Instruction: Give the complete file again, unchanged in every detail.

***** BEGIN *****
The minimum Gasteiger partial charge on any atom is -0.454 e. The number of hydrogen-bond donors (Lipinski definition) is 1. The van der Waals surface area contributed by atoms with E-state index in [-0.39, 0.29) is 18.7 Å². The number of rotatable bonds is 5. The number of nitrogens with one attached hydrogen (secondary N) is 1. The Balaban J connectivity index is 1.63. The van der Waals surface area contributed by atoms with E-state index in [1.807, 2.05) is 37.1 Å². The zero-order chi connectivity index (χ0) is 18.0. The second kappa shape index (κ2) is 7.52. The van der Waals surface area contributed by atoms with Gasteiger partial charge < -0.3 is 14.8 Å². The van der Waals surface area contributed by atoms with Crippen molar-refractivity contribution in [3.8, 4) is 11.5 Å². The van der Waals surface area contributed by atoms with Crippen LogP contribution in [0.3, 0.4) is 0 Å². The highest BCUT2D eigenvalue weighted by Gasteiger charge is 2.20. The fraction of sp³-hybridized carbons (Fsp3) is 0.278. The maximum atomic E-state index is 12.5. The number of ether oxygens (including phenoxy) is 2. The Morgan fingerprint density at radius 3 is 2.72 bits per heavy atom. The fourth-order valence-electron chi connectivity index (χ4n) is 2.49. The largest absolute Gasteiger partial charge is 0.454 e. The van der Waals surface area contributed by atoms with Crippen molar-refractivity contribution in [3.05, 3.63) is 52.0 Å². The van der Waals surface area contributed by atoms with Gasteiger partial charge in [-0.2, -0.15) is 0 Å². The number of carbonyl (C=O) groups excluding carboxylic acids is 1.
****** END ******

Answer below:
The minimum Gasteiger partial charge on any atom is -0.454 e. The number of hydrogen-bond donors (Lipinski definition) is 1. The van der Waals surface area contributed by atoms with E-state index in [-0.39, 0.29) is 18.7 Å². The number of rotatable bonds is 5. The number of nitrogens with one attached hydrogen (secondary N) is 1. The Balaban J connectivity index is 1.63. The van der Waals surface area contributed by atoms with E-state index in [1.807, 2.05) is 37.1 Å². The zero-order chi connectivity index (χ0) is 18.0. The second kappa shape index (κ2) is 7.52. The van der Waals surface area contributed by atoms with Gasteiger partial charge < -0.3 is 14.8 Å². The van der Waals surface area contributed by atoms with Crippen molar-refractivity contribution in [3.8, 4) is 11.5 Å². The van der Waals surface area contributed by atoms with Crippen LogP contribution in [0.3, 0.4) is 0 Å². The highest BCUT2D eigenvalue weighted by Gasteiger charge is 2.20. The fraction of sp³-hybridized carbons (Fsp3) is 0.278. The maximum atomic E-state index is 12.5. The number of ether oxygens (including phenoxy) is 2. The Morgan fingerprint density at radius 3 is 2.72 bits per heavy atom. The fourth-order valence-electron chi connectivity index (χ4n) is 2.49. The largest absolute Gasteiger partial charge is 0.454 e. The van der Waals surface area contributed by atoms with Crippen molar-refractivity contribution in [3.05, 3.63) is 52.0 Å². The van der Waals surface area contributed by atoms with Gasteiger partial charge in [-0.2, -0.15) is 0 Å². The number of carbonyl (C=O) groups excluding carboxylic acids is 1.